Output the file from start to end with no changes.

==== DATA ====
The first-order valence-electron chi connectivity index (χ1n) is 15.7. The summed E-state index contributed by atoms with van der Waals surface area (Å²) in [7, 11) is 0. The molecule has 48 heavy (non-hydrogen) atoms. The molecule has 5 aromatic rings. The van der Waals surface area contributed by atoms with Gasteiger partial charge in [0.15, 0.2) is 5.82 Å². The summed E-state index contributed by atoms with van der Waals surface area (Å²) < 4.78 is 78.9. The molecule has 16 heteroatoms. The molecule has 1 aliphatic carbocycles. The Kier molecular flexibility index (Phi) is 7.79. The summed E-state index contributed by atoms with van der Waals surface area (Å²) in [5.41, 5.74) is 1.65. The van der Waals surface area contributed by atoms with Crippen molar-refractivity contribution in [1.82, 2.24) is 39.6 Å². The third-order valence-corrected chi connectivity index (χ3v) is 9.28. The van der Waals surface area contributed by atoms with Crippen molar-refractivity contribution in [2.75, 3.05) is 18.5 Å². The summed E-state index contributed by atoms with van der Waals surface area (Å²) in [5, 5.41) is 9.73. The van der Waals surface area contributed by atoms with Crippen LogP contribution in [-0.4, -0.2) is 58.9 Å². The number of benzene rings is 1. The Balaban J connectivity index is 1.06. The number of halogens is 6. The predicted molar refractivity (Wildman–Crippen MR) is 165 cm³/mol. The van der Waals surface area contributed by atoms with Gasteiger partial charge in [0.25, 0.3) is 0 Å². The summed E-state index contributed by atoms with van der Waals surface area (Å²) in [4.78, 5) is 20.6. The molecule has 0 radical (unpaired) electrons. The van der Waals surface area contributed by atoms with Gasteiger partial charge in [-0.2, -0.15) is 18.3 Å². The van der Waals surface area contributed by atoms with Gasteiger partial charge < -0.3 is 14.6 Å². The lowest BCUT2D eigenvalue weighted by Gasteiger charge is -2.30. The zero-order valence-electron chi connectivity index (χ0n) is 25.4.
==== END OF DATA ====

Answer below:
The first-order valence-electron chi connectivity index (χ1n) is 15.7. The summed E-state index contributed by atoms with van der Waals surface area (Å²) in [7, 11) is 0. The molecule has 48 heavy (non-hydrogen) atoms. The molecule has 5 aromatic rings. The van der Waals surface area contributed by atoms with Gasteiger partial charge in [0.15, 0.2) is 5.82 Å². The summed E-state index contributed by atoms with van der Waals surface area (Å²) < 4.78 is 78.9. The molecule has 16 heteroatoms. The molecule has 1 aliphatic carbocycles. The Kier molecular flexibility index (Phi) is 7.79. The summed E-state index contributed by atoms with van der Waals surface area (Å²) in [5.41, 5.74) is 1.65. The van der Waals surface area contributed by atoms with Crippen molar-refractivity contribution in [1.82, 2.24) is 39.6 Å². The third-order valence-corrected chi connectivity index (χ3v) is 9.28. The van der Waals surface area contributed by atoms with Crippen molar-refractivity contribution in [2.75, 3.05) is 18.5 Å². The summed E-state index contributed by atoms with van der Waals surface area (Å²) in [5, 5.41) is 9.73. The van der Waals surface area contributed by atoms with Crippen LogP contribution in [-0.4, -0.2) is 58.9 Å². The number of benzene rings is 1. The Balaban J connectivity index is 1.06. The number of halogens is 6. The predicted molar refractivity (Wildman–Crippen MR) is 165 cm³/mol. The van der Waals surface area contributed by atoms with Gasteiger partial charge in [0.25, 0.3) is 0 Å². The summed E-state index contributed by atoms with van der Waals surface area (Å²) in [4.78, 5) is 20.6. The molecule has 0 radical (unpaired) electrons. The van der Waals surface area contributed by atoms with Gasteiger partial charge in [-0.2, -0.15) is 18.3 Å². The van der Waals surface area contributed by atoms with Gasteiger partial charge < -0.3 is 14.6 Å². The lowest BCUT2D eigenvalue weighted by Gasteiger charge is -2.30. The zero-order valence-electron chi connectivity index (χ0n) is 25.4.